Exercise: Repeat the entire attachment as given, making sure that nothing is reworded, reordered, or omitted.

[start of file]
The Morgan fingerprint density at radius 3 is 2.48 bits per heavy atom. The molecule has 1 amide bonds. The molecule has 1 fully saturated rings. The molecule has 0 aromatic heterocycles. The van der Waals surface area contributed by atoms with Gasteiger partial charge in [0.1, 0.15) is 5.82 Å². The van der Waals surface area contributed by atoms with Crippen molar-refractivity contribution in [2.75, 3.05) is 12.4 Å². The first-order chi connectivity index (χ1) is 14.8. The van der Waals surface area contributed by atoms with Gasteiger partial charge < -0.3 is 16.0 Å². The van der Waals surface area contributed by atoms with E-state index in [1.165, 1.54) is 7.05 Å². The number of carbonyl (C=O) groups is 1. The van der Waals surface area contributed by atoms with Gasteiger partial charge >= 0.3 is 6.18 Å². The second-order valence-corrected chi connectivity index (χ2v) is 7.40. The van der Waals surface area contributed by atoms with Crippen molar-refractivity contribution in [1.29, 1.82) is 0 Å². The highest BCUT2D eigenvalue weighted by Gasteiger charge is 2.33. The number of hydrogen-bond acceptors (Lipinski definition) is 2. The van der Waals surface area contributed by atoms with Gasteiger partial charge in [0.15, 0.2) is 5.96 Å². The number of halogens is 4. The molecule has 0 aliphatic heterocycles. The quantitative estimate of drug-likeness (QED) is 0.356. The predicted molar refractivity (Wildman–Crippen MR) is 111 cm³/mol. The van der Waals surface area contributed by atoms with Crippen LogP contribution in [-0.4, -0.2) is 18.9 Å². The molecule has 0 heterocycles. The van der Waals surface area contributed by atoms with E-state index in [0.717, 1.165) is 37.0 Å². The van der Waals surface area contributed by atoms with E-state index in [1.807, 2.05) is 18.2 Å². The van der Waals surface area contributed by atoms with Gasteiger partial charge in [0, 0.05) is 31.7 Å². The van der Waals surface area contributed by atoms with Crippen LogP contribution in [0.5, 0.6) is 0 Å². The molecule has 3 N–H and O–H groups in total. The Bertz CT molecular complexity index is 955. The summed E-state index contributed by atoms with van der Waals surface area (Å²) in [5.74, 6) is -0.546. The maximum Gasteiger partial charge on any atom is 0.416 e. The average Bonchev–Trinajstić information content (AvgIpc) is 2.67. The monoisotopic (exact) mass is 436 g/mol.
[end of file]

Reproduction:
The Morgan fingerprint density at radius 3 is 2.48 bits per heavy atom. The molecule has 1 amide bonds. The molecule has 1 fully saturated rings. The molecule has 0 aromatic heterocycles. The van der Waals surface area contributed by atoms with Gasteiger partial charge in [0.1, 0.15) is 5.82 Å². The van der Waals surface area contributed by atoms with Crippen molar-refractivity contribution in [2.75, 3.05) is 12.4 Å². The first-order chi connectivity index (χ1) is 14.8. The van der Waals surface area contributed by atoms with Gasteiger partial charge < -0.3 is 16.0 Å². The van der Waals surface area contributed by atoms with E-state index in [1.165, 1.54) is 7.05 Å². The number of carbonyl (C=O) groups is 1. The van der Waals surface area contributed by atoms with Gasteiger partial charge >= 0.3 is 6.18 Å². The second-order valence-corrected chi connectivity index (χ2v) is 7.40. The van der Waals surface area contributed by atoms with Crippen molar-refractivity contribution in [1.29, 1.82) is 0 Å². The highest BCUT2D eigenvalue weighted by Gasteiger charge is 2.33. The number of hydrogen-bond acceptors (Lipinski definition) is 2. The van der Waals surface area contributed by atoms with Gasteiger partial charge in [0.15, 0.2) is 5.96 Å². The number of halogens is 4. The molecule has 0 aliphatic heterocycles. The quantitative estimate of drug-likeness (QED) is 0.356. The predicted molar refractivity (Wildman–Crippen MR) is 111 cm³/mol. The van der Waals surface area contributed by atoms with Crippen LogP contribution in [-0.4, -0.2) is 18.9 Å². The molecule has 0 heterocycles. The van der Waals surface area contributed by atoms with E-state index in [0.717, 1.165) is 37.0 Å². The van der Waals surface area contributed by atoms with E-state index in [1.807, 2.05) is 18.2 Å². The van der Waals surface area contributed by atoms with Gasteiger partial charge in [0, 0.05) is 31.7 Å². The van der Waals surface area contributed by atoms with Crippen LogP contribution in [0.5, 0.6) is 0 Å². The molecule has 3 N–H and O–H groups in total. The Bertz CT molecular complexity index is 955. The summed E-state index contributed by atoms with van der Waals surface area (Å²) in [5.74, 6) is -0.546. The maximum Gasteiger partial charge on any atom is 0.416 e. The average Bonchev–Trinajstić information content (AvgIpc) is 2.67. The monoisotopic (exact) mass is 436 g/mol.